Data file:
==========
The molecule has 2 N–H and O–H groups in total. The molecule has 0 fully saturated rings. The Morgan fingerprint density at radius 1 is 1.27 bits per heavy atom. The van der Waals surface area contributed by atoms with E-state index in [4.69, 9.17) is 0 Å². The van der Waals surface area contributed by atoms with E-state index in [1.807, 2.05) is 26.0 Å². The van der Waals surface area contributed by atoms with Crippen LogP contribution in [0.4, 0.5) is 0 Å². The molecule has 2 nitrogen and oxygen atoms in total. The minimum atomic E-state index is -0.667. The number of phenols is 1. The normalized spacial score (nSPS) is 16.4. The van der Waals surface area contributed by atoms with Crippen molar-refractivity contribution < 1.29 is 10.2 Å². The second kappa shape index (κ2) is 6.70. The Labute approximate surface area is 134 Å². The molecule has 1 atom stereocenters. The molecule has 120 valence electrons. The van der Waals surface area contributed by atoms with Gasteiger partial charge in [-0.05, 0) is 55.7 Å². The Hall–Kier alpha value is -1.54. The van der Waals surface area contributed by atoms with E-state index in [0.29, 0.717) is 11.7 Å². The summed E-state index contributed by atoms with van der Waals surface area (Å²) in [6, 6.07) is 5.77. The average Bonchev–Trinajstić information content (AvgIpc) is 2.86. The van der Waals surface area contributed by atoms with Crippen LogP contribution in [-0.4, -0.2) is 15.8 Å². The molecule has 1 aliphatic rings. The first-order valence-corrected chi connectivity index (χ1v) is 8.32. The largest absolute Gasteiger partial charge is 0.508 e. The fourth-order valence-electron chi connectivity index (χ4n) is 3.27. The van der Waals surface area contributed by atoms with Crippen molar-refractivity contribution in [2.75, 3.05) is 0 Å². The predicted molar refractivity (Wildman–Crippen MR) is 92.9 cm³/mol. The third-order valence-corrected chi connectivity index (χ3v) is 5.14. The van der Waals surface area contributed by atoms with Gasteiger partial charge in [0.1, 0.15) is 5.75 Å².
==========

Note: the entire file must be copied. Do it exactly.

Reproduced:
The molecule has 2 N–H and O–H groups in total. The molecule has 0 fully saturated rings. The Morgan fingerprint density at radius 1 is 1.27 bits per heavy atom. The van der Waals surface area contributed by atoms with E-state index in [4.69, 9.17) is 0 Å². The van der Waals surface area contributed by atoms with E-state index in [1.807, 2.05) is 26.0 Å². The van der Waals surface area contributed by atoms with Crippen LogP contribution in [0.4, 0.5) is 0 Å². The molecule has 2 nitrogen and oxygen atoms in total. The minimum atomic E-state index is -0.667. The number of phenols is 1. The normalized spacial score (nSPS) is 16.4. The van der Waals surface area contributed by atoms with Crippen molar-refractivity contribution < 1.29 is 10.2 Å². The second kappa shape index (κ2) is 6.70. The Labute approximate surface area is 134 Å². The molecule has 1 atom stereocenters. The molecule has 120 valence electrons. The van der Waals surface area contributed by atoms with Gasteiger partial charge in [-0.05, 0) is 55.7 Å². The Hall–Kier alpha value is -1.54. The van der Waals surface area contributed by atoms with E-state index in [0.29, 0.717) is 11.7 Å². The summed E-state index contributed by atoms with van der Waals surface area (Å²) in [6, 6.07) is 5.77. The average Bonchev–Trinajstić information content (AvgIpc) is 2.86. The van der Waals surface area contributed by atoms with Crippen LogP contribution in [-0.4, -0.2) is 15.8 Å². The molecule has 1 aliphatic rings. The first-order valence-corrected chi connectivity index (χ1v) is 8.32. The largest absolute Gasteiger partial charge is 0.508 e. The fourth-order valence-electron chi connectivity index (χ4n) is 3.27. The van der Waals surface area contributed by atoms with Crippen molar-refractivity contribution in [2.75, 3.05) is 0 Å². The predicted molar refractivity (Wildman–Crippen MR) is 92.9 cm³/mol. The third-order valence-corrected chi connectivity index (χ3v) is 5.14. The van der Waals surface area contributed by atoms with Gasteiger partial charge in [0.1, 0.15) is 5.75 Å².